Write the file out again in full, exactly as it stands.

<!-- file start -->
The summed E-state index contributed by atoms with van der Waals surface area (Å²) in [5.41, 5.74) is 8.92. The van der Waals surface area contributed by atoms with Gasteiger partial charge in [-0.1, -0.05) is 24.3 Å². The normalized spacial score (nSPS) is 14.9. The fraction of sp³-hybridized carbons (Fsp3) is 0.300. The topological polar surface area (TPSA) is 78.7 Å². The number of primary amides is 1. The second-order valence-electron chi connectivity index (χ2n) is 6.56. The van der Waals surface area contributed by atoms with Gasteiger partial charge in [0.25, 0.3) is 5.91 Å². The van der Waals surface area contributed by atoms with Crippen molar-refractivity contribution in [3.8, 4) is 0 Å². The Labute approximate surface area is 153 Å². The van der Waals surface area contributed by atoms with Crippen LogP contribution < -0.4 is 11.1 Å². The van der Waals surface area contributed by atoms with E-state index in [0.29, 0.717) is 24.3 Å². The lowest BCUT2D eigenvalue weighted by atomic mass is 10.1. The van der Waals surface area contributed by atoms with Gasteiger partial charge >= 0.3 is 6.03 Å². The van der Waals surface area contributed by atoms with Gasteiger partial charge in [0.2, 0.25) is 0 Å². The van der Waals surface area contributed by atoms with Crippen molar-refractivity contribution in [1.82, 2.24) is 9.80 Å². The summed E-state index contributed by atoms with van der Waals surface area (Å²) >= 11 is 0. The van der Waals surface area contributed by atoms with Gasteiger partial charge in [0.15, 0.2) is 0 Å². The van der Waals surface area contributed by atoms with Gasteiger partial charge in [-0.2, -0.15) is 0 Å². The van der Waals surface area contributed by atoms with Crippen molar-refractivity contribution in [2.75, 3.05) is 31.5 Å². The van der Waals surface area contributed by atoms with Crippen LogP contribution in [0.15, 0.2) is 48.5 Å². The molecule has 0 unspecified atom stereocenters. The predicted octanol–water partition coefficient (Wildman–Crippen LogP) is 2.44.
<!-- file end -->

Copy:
The summed E-state index contributed by atoms with van der Waals surface area (Å²) in [5.41, 5.74) is 8.92. The van der Waals surface area contributed by atoms with Gasteiger partial charge in [-0.1, -0.05) is 24.3 Å². The normalized spacial score (nSPS) is 14.9. The fraction of sp³-hybridized carbons (Fsp3) is 0.300. The topological polar surface area (TPSA) is 78.7 Å². The number of primary amides is 1. The second-order valence-electron chi connectivity index (χ2n) is 6.56. The van der Waals surface area contributed by atoms with Gasteiger partial charge in [0.25, 0.3) is 5.91 Å². The van der Waals surface area contributed by atoms with Crippen molar-refractivity contribution in [3.8, 4) is 0 Å². The Labute approximate surface area is 153 Å². The van der Waals surface area contributed by atoms with Crippen LogP contribution < -0.4 is 11.1 Å². The van der Waals surface area contributed by atoms with E-state index in [0.29, 0.717) is 24.3 Å². The lowest BCUT2D eigenvalue weighted by atomic mass is 10.1. The van der Waals surface area contributed by atoms with Gasteiger partial charge >= 0.3 is 6.03 Å². The van der Waals surface area contributed by atoms with Gasteiger partial charge in [0.2, 0.25) is 0 Å². The van der Waals surface area contributed by atoms with Crippen molar-refractivity contribution in [1.82, 2.24) is 9.80 Å². The summed E-state index contributed by atoms with van der Waals surface area (Å²) >= 11 is 0. The van der Waals surface area contributed by atoms with Gasteiger partial charge in [0.15, 0.2) is 0 Å². The van der Waals surface area contributed by atoms with Gasteiger partial charge in [-0.2, -0.15) is 0 Å². The van der Waals surface area contributed by atoms with Crippen molar-refractivity contribution in [2.75, 3.05) is 31.5 Å². The van der Waals surface area contributed by atoms with Crippen LogP contribution in [0.15, 0.2) is 48.5 Å². The molecule has 0 unspecified atom stereocenters. The predicted octanol–water partition coefficient (Wildman–Crippen LogP) is 2.44.